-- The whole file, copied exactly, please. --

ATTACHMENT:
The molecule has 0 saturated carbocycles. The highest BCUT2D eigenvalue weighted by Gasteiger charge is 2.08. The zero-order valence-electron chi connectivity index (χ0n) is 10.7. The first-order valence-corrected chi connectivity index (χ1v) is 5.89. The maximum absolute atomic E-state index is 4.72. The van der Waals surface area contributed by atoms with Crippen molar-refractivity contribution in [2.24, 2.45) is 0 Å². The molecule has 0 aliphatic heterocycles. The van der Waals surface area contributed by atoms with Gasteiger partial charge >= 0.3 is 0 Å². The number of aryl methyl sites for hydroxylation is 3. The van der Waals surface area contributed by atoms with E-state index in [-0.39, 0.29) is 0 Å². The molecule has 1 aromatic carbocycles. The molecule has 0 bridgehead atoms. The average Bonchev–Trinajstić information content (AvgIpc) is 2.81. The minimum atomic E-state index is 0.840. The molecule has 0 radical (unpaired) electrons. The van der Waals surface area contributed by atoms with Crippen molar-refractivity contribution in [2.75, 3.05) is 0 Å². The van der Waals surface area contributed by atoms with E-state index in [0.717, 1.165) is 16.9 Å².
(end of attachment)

The molecule has 0 saturated carbocycles. The highest BCUT2D eigenvalue weighted by Gasteiger charge is 2.08. The zero-order valence-electron chi connectivity index (χ0n) is 10.7. The first-order valence-corrected chi connectivity index (χ1v) is 5.89. The maximum absolute atomic E-state index is 4.72. The van der Waals surface area contributed by atoms with Crippen molar-refractivity contribution in [2.24, 2.45) is 0 Å². The molecule has 0 aliphatic heterocycles. The van der Waals surface area contributed by atoms with Gasteiger partial charge >= 0.3 is 0 Å². The number of aryl methyl sites for hydroxylation is 3. The van der Waals surface area contributed by atoms with E-state index in [-0.39, 0.29) is 0 Å². The molecule has 1 aromatic carbocycles. The molecule has 0 bridgehead atoms. The average Bonchev–Trinajstić information content (AvgIpc) is 2.81. The minimum atomic E-state index is 0.840. The molecule has 0 radical (unpaired) electrons. The van der Waals surface area contributed by atoms with Crippen molar-refractivity contribution in [2.75, 3.05) is 0 Å². The van der Waals surface area contributed by atoms with E-state index in [0.717, 1.165) is 16.9 Å².